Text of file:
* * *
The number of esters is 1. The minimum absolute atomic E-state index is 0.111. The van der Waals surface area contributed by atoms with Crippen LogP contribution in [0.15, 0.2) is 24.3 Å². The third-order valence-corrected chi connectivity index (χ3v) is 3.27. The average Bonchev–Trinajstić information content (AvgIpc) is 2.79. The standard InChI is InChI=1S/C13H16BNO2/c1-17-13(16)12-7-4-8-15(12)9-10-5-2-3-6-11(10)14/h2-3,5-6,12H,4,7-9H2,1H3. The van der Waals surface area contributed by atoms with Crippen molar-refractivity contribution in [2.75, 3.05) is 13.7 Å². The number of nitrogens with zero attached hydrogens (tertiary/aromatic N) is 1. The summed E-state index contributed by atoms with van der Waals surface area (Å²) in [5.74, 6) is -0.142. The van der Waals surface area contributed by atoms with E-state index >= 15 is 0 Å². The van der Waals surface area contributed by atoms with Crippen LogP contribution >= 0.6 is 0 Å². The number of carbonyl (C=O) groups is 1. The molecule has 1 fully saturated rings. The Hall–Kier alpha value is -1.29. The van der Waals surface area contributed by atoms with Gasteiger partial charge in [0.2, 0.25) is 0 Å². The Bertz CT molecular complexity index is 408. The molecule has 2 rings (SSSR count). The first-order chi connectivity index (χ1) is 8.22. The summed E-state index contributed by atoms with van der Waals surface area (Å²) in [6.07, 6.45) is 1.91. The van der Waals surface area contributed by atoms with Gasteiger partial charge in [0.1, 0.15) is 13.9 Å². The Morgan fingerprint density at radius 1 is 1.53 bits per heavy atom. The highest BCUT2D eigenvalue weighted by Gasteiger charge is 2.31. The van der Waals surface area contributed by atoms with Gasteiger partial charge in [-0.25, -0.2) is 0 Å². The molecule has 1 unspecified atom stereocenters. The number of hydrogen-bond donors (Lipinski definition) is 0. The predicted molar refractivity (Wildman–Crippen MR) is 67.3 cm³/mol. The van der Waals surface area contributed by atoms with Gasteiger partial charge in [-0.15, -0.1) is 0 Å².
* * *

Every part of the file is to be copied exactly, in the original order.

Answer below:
The number of esters is 1. The minimum absolute atomic E-state index is 0.111. The van der Waals surface area contributed by atoms with Crippen LogP contribution in [0.15, 0.2) is 24.3 Å². The third-order valence-corrected chi connectivity index (χ3v) is 3.27. The average Bonchev–Trinajstić information content (AvgIpc) is 2.79. The standard InChI is InChI=1S/C13H16BNO2/c1-17-13(16)12-7-4-8-15(12)9-10-5-2-3-6-11(10)14/h2-3,5-6,12H,4,7-9H2,1H3. The van der Waals surface area contributed by atoms with Crippen molar-refractivity contribution in [2.75, 3.05) is 13.7 Å². The number of nitrogens with zero attached hydrogens (tertiary/aromatic N) is 1. The summed E-state index contributed by atoms with van der Waals surface area (Å²) in [5.74, 6) is -0.142. The van der Waals surface area contributed by atoms with E-state index >= 15 is 0 Å². The van der Waals surface area contributed by atoms with Crippen LogP contribution >= 0.6 is 0 Å². The number of carbonyl (C=O) groups is 1. The molecule has 1 fully saturated rings. The Hall–Kier alpha value is -1.29. The van der Waals surface area contributed by atoms with Gasteiger partial charge in [0.2, 0.25) is 0 Å². The Bertz CT molecular complexity index is 408. The molecule has 2 rings (SSSR count). The first-order chi connectivity index (χ1) is 8.22. The summed E-state index contributed by atoms with van der Waals surface area (Å²) in [6.07, 6.45) is 1.91. The van der Waals surface area contributed by atoms with Gasteiger partial charge in [0.1, 0.15) is 13.9 Å². The Morgan fingerprint density at radius 1 is 1.53 bits per heavy atom. The highest BCUT2D eigenvalue weighted by Gasteiger charge is 2.31. The van der Waals surface area contributed by atoms with Gasteiger partial charge in [-0.25, -0.2) is 0 Å². The molecule has 1 unspecified atom stereocenters. The number of hydrogen-bond donors (Lipinski definition) is 0. The predicted molar refractivity (Wildman–Crippen MR) is 67.3 cm³/mol. The van der Waals surface area contributed by atoms with Gasteiger partial charge in [-0.15, -0.1) is 0 Å².